Alcohol manufacturers have opposed the move by the government to force them to pay excise duty in advance, stating it will spur the production of illicit drinks.
The Alcoholic Beverages Association of Kenya (Abak) said compelling legal manufacturers to pay excise duty within 24 hours upon removal of goods from the stockroom is a policy proclamation that will punish innocent players due to failures in managing illicit alcohol.
They said that while the proposal, which was not taken through public participation and was only inserted in the Finance Bill, 2023 by the National Assembly’s Finance Committee, was meant to help prevent the trade of illicit alcohol, it is more likely to end up promoting it.
Abak Chairman Eric Githua said in a statement on Friday that the introduction of the provision was unnecessary as the current model, where manufacturers remit the tax after the reconciliation of sales, is working.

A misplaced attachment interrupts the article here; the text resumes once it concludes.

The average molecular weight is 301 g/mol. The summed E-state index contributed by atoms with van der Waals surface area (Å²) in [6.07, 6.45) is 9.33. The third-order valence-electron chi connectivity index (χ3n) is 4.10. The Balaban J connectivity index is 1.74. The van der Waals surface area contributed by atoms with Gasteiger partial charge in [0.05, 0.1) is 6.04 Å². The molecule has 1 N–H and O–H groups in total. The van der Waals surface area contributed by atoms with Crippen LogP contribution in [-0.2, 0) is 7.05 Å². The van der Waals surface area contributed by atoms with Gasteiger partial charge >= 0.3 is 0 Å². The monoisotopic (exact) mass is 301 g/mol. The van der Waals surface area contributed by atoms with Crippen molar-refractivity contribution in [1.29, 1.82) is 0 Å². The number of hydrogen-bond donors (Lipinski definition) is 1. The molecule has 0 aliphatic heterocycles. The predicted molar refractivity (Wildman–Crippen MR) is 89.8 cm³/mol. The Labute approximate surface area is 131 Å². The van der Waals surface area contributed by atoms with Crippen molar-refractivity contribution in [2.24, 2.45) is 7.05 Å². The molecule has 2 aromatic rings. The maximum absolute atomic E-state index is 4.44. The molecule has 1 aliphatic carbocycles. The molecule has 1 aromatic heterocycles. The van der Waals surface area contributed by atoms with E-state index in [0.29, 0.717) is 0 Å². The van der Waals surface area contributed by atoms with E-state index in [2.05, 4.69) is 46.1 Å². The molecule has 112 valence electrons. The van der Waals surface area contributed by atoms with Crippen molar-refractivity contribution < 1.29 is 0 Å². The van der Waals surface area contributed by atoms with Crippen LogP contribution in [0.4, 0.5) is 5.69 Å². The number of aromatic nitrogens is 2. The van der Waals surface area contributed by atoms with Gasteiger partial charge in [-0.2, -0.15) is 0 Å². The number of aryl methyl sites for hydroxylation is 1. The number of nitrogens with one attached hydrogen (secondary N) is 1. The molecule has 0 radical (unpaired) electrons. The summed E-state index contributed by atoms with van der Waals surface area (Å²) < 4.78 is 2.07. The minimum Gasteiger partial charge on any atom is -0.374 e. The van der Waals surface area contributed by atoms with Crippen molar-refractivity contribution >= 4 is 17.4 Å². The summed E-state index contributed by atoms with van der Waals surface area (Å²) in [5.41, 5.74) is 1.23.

Excise duty is a consumption tax charged at the point of consumption. In the alcohol industry, the product passes through a value chain comprising distributors and outlets before it is consumed.
“Our members have remained compliant in remitting excise duty, playing their part in building Kenya’s economy even in the current tough economic times,” Mr Githua said.
“Implementing the advance payment effectively is a counterproductive, unperceptive move that will hurt legal manufacturers debilitatingly and benefit illicit alcohol dealers who do not pay taxes, anyway.”
The proposal was picked up by the Finance Committee after a submission by the Illicit Alcohol Prevention Taskforce.
Abak argued that the proposal ought to have been subjected to public participation as the law demands that they make major changes to their ways of working, yet it was not in the original Bill.